The Pons Sublicius. Source

5th King- Tarquinius Priscus


Legend has it that an eagle took Priscus's cap off his head and then returned it again. He interpreted this to mean that he would become King some day. Lucumo (Priscus's first name), the son of Demaratus, was originally from Corinth and therefore was not of Italian origins. He married an Etruscan woman named Tanaquil, and together with her they settled in Rome. When Ancus Marcius died, he seized the throne through force and distracted the sons of Marcius by telling them to go hunting. He added 100 members to the senate. He ordered the construction of the Temple of Jupiter on the Capitoline Hill and the Circus Maximus. He was killed by assassins hired by the tons of Ancus Marcius.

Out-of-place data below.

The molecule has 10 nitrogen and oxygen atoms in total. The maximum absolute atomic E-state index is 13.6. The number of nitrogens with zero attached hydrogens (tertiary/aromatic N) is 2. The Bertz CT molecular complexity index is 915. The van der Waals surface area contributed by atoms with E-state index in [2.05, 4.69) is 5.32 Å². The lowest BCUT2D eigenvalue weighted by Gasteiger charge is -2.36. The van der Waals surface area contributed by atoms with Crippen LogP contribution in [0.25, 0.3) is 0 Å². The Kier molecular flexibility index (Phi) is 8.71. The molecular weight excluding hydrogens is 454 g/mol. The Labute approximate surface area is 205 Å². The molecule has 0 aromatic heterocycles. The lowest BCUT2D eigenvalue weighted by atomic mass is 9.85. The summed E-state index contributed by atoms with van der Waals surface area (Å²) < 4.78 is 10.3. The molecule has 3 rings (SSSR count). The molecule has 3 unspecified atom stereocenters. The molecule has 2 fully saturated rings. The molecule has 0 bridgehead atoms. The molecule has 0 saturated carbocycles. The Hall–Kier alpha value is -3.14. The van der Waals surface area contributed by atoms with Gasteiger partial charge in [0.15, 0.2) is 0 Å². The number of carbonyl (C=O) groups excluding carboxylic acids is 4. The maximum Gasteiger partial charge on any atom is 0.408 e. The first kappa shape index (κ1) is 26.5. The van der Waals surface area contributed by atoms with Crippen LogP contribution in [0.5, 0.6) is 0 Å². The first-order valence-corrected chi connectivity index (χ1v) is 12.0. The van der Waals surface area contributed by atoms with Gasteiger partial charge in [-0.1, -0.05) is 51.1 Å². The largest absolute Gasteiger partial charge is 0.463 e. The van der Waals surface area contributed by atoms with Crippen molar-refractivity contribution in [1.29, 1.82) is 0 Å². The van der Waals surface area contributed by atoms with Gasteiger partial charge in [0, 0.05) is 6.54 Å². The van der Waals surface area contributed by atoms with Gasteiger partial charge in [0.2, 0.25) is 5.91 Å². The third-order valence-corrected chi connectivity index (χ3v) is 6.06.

Construction of the Circus Maximus began under the rule of Tarquinius Priscus. Source

6th King- Servius Tullius


Servius Tullius succeeded the fifth king of Rome as his protege, having been married the daughter (Tarquinia) of the king. Tanaquil, the wife of Priscus, saw a flame on his head and interpreted this to mean that he would serve as the next king. Originally he was either a slave or the son of a captive woman from an Etruscan town. He built the temple of Diana and Fortuna. Creating the notion of a modern census, he split the people into five classes. He introduced coinage in Rome and completed the first defensive wall (the "Servian Wall") around the city. After a reign of 44 years, he was assassinated by his daughter Tullia the Younger and her husband Lucius Tarquinius Superbus. 


Part of the Servian Wall in Rome. Source